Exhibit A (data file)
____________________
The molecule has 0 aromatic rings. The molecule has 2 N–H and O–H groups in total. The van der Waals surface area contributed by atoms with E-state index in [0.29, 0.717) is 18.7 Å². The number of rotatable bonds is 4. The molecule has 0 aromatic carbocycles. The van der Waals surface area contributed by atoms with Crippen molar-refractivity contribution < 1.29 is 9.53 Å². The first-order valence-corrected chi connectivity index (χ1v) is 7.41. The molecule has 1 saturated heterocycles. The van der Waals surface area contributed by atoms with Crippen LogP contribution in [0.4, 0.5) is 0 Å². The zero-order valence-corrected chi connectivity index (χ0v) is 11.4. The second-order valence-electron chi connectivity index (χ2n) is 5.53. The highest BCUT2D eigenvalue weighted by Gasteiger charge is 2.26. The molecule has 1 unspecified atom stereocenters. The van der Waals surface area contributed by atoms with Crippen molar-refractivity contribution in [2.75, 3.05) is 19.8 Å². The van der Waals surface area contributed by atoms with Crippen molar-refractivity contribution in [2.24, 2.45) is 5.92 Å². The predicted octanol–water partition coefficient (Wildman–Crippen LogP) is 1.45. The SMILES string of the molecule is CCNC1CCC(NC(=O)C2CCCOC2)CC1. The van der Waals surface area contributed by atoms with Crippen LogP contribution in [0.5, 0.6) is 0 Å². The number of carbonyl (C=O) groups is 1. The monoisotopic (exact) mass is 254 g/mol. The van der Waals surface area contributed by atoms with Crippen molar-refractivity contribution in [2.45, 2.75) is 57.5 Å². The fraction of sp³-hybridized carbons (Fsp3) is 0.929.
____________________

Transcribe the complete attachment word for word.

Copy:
The molecule has 0 aromatic rings. The molecule has 2 N–H and O–H groups in total. The van der Waals surface area contributed by atoms with E-state index in [0.29, 0.717) is 18.7 Å². The number of rotatable bonds is 4. The molecule has 0 aromatic carbocycles. The van der Waals surface area contributed by atoms with Crippen molar-refractivity contribution < 1.29 is 9.53 Å². The first-order valence-corrected chi connectivity index (χ1v) is 7.41. The molecule has 1 saturated heterocycles. The van der Waals surface area contributed by atoms with Crippen LogP contribution in [0.4, 0.5) is 0 Å². The zero-order valence-corrected chi connectivity index (χ0v) is 11.4. The second-order valence-electron chi connectivity index (χ2n) is 5.53. The highest BCUT2D eigenvalue weighted by Gasteiger charge is 2.26. The molecule has 1 unspecified atom stereocenters. The van der Waals surface area contributed by atoms with Crippen molar-refractivity contribution in [2.75, 3.05) is 19.8 Å². The van der Waals surface area contributed by atoms with Crippen molar-refractivity contribution in [2.24, 2.45) is 5.92 Å². The predicted octanol–water partition coefficient (Wildman–Crippen LogP) is 1.45. The SMILES string of the molecule is CCNC1CCC(NC(=O)C2CCCOC2)CC1. The van der Waals surface area contributed by atoms with Crippen LogP contribution in [0.5, 0.6) is 0 Å². The number of carbonyl (C=O) groups is 1. The monoisotopic (exact) mass is 254 g/mol. The van der Waals surface area contributed by atoms with Crippen molar-refractivity contribution in [2.45, 2.75) is 57.5 Å². The fraction of sp³-hybridized carbons (Fsp3) is 0.929.